However, to use these emerging opportunities for research and marketing practice, we need to have sound analysis methods capable of dealing with novel data sources. For example, while it is potentially extremely useful, analyzing click stream data is challenging for several reasons. First, click stream data sets grow very large: databases containing responses (clicks) to online advertisements quickly exceed millions of records, often called rows . Since we often also have access to a large number of customer background characteristics (e.g., their search queries, their IP address, their geo-location, and their purchase behavior), the database often also contains a large number of columns . The sheer volume of data poses problems. But not only does the volume poses problems: click stream data are often continuously augmented. New data points arrive continuously, and often at high velocity. Hence, to truly utilize the data-sources at our disposal, we need analysis methods that can deal with both high volume and high velocity data (Boyd and Crawford, 2012).
Recently, many technologies and statistical methods have been proposed to deal with Big Data or high velocity data. On the one hand, a large number of technical advances have been made: infrastructures such as Hadoop, Apache Spark, and the Map/Reduce framework allow us to store and process larges volumes of data (Chu et al., 2007; Alpcan and Bauckhage, 2009)
. These software packages are, however, geared towards computer scientists, not marketing scholars. On the other hand, scholars in statistics and machine learning are actively working on novel estimation methods to deal with high volume and high velocity data. Examples include methods for fitting generalized linear models in data streams using gradient descent methods
(Zinkevich et al., 2010), as well as computationally efficient bootstrap methods (Owen and Eckles, 2012).This paper proposes another estimation method that is well suited for the analysis of click-stream responses to marketing messages: we present an online (or streaming) method for estimating Finite Mixtures of Logistic Regression models which we coin oFMLR. Our method will appeal to marketing scholars for a number of reasons: first, it is well suited for analyzing the dichotomous response data that are often observed in online advertising and retailing. Furthermore, the model is capable of dealing with extremely high volume and high velocity data, thus making it a perfect candidate for analyzing click stream data. Finally, it builds on the well-known logistic regression model that is frequently used in marketing research (see, e.g., Yeu et al., 2013; Bonfrer and Drèze, 2009; Kireyev et al., 2015, for examples of the use of logistic regression). This has the advantage that marketing scholars can readily interpret the estimated model parameters unlike the “black box” models often used in machine learning.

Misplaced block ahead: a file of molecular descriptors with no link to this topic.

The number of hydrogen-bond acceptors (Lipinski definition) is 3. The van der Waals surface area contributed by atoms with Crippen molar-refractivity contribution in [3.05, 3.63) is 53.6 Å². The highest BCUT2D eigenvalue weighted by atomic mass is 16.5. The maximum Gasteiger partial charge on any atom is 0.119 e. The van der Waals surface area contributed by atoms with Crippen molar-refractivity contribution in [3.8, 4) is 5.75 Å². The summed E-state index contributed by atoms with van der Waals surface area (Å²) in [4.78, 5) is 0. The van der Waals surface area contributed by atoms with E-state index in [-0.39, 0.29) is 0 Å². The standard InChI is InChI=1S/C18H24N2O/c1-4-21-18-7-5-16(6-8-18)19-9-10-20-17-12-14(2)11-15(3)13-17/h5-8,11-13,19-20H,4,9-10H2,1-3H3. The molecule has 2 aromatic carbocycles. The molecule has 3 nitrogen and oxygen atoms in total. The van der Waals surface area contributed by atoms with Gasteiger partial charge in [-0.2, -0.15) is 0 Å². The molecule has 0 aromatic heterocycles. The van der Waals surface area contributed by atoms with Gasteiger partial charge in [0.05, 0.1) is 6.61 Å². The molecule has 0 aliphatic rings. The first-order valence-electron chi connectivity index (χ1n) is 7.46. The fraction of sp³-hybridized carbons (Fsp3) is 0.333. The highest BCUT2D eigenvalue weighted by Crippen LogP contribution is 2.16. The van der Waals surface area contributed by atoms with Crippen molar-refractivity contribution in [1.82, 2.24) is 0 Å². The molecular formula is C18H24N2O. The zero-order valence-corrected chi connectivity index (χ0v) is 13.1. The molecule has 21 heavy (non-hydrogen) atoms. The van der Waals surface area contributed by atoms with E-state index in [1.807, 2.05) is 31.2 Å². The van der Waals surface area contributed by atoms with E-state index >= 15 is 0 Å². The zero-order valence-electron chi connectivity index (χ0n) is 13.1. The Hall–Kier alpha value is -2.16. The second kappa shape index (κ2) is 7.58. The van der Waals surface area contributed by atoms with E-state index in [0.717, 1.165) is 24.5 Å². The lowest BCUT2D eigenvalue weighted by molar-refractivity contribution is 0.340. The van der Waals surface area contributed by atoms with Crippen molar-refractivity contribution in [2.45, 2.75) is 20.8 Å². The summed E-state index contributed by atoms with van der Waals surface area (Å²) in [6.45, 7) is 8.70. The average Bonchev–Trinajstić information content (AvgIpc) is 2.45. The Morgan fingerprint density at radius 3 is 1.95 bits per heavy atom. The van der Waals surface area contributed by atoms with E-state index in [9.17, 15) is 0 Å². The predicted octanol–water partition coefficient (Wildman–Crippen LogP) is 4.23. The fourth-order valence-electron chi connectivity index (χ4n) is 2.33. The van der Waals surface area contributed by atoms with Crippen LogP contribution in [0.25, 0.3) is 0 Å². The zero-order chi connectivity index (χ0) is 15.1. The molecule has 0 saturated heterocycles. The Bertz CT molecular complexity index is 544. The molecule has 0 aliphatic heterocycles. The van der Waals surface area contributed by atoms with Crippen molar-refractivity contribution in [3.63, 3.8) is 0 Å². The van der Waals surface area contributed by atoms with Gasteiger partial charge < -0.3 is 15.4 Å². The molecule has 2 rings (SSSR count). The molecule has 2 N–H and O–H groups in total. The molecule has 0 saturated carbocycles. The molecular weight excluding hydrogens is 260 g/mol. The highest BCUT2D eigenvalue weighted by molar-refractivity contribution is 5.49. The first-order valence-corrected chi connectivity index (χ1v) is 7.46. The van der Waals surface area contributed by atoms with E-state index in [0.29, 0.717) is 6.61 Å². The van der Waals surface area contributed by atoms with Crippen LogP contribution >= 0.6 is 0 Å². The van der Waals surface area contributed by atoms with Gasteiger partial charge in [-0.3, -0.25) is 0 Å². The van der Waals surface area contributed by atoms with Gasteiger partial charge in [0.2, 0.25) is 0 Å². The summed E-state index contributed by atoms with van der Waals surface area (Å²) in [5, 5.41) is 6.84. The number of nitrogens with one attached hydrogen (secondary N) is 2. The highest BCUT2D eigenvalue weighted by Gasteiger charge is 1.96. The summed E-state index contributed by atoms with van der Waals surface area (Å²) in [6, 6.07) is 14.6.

The proposed oFMLR is related to recent attempts to cluster customers in large datasets: for example, Su and Chen (2015) proposed a specific method of deriving customer interest segments from behavioral observations in online commerce. Our method is, however, more general in the sense that it does not rely on particularities of internet usage such as the frequency of customer visits: our method can be used to uncover segments in data streams, as long as the primary outcome measure is dichotomous. OFMLR is a specific implementation of the online expectation-maximization (EM) algorithm more generally described by Cappé and Moulines (2009) and allows clustering (or segmentation) of customers during a data-stream: the model allows one to identify homogenous groups of customers without using ad-hoc analysis.
Mixture models, more specifically mixtures of logistic regression models, have been used frequently and effectively in the marketing literature for decades. Already two decades ago, Wedel et al. (1993) discussed latent class Poisson regression models and more general mixture models (Wedel and DeSarbo, 1995), in work that remains influential in marketing practice today. Applications of finite mixtures of regression models date even further back, with Kamakura and Russell (1989) applying mixture models for customer segmentation. Research into the use of mixture models for applied market segmentation is still thriving (Wedel and Kamakura, 2012), and, despite having been known for decades, their use is still increasing. Mixture models are an invaluable tool for analyzing marketing data and identifying consumer segments. Unfortunately, many estimation methods of mixture models are computationally demanding for extremely large or continuously augmented datasets. Our aim is to solve this problem for a specific class of models. While presenting our solution, we also emphasize the issues that arise when analyzing high velocity data streams more generally, and discuss several possible approaches.